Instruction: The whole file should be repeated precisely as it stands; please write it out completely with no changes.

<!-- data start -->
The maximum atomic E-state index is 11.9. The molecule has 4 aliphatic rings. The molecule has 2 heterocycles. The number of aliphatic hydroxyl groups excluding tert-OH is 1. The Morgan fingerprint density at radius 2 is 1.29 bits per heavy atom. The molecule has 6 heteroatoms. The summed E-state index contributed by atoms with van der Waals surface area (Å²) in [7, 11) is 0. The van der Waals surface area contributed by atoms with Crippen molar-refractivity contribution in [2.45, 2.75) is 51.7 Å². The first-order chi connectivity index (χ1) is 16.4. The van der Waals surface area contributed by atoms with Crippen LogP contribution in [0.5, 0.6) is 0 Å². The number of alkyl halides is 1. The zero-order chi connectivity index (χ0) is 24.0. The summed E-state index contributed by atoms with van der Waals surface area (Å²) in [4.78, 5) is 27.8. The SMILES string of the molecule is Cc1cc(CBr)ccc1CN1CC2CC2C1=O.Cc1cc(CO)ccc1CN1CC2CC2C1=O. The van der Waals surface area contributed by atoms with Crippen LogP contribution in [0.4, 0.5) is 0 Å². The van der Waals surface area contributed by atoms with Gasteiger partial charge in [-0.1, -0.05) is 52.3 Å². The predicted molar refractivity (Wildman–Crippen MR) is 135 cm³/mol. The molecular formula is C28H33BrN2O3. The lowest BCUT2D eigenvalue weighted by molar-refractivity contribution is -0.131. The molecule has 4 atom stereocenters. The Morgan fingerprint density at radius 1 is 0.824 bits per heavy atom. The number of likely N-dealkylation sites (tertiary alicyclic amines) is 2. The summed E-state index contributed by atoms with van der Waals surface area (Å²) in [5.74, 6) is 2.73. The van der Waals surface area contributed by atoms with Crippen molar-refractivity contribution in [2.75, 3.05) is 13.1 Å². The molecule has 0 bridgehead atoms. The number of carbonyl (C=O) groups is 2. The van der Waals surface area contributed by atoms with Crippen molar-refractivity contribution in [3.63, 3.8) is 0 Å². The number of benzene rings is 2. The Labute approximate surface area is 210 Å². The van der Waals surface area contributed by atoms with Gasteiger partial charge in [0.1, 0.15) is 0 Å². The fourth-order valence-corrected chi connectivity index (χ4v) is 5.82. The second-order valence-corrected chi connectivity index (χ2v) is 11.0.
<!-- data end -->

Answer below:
The maximum atomic E-state index is 11.9. The molecule has 4 aliphatic rings. The molecule has 2 heterocycles. The number of aliphatic hydroxyl groups excluding tert-OH is 1. The Morgan fingerprint density at radius 2 is 1.29 bits per heavy atom. The molecule has 6 heteroatoms. The summed E-state index contributed by atoms with van der Waals surface area (Å²) in [7, 11) is 0. The van der Waals surface area contributed by atoms with Crippen molar-refractivity contribution in [2.45, 2.75) is 51.7 Å². The first-order chi connectivity index (χ1) is 16.4. The van der Waals surface area contributed by atoms with Crippen LogP contribution in [0.5, 0.6) is 0 Å². The number of alkyl halides is 1. The zero-order chi connectivity index (χ0) is 24.0. The summed E-state index contributed by atoms with van der Waals surface area (Å²) in [4.78, 5) is 27.8. The SMILES string of the molecule is Cc1cc(CBr)ccc1CN1CC2CC2C1=O.Cc1cc(CO)ccc1CN1CC2CC2C1=O. The van der Waals surface area contributed by atoms with Crippen LogP contribution in [0.4, 0.5) is 0 Å². The van der Waals surface area contributed by atoms with Gasteiger partial charge in [-0.1, -0.05) is 52.3 Å². The predicted molar refractivity (Wildman–Crippen MR) is 135 cm³/mol. The molecular formula is C28H33BrN2O3. The lowest BCUT2D eigenvalue weighted by molar-refractivity contribution is -0.131. The molecule has 4 atom stereocenters. The Morgan fingerprint density at radius 1 is 0.824 bits per heavy atom. The number of likely N-dealkylation sites (tertiary alicyclic amines) is 2. The summed E-state index contributed by atoms with van der Waals surface area (Å²) in [5.74, 6) is 2.73. The van der Waals surface area contributed by atoms with Crippen molar-refractivity contribution in [2.75, 3.05) is 13.1 Å². The molecule has 0 bridgehead atoms. The number of carbonyl (C=O) groups is 2. The van der Waals surface area contributed by atoms with Crippen molar-refractivity contribution in [3.63, 3.8) is 0 Å². The number of benzene rings is 2. The Labute approximate surface area is 210 Å². The van der Waals surface area contributed by atoms with Gasteiger partial charge in [0.1, 0.15) is 0 Å². The fourth-order valence-corrected chi connectivity index (χ4v) is 5.82. The second-order valence-corrected chi connectivity index (χ2v) is 11.0.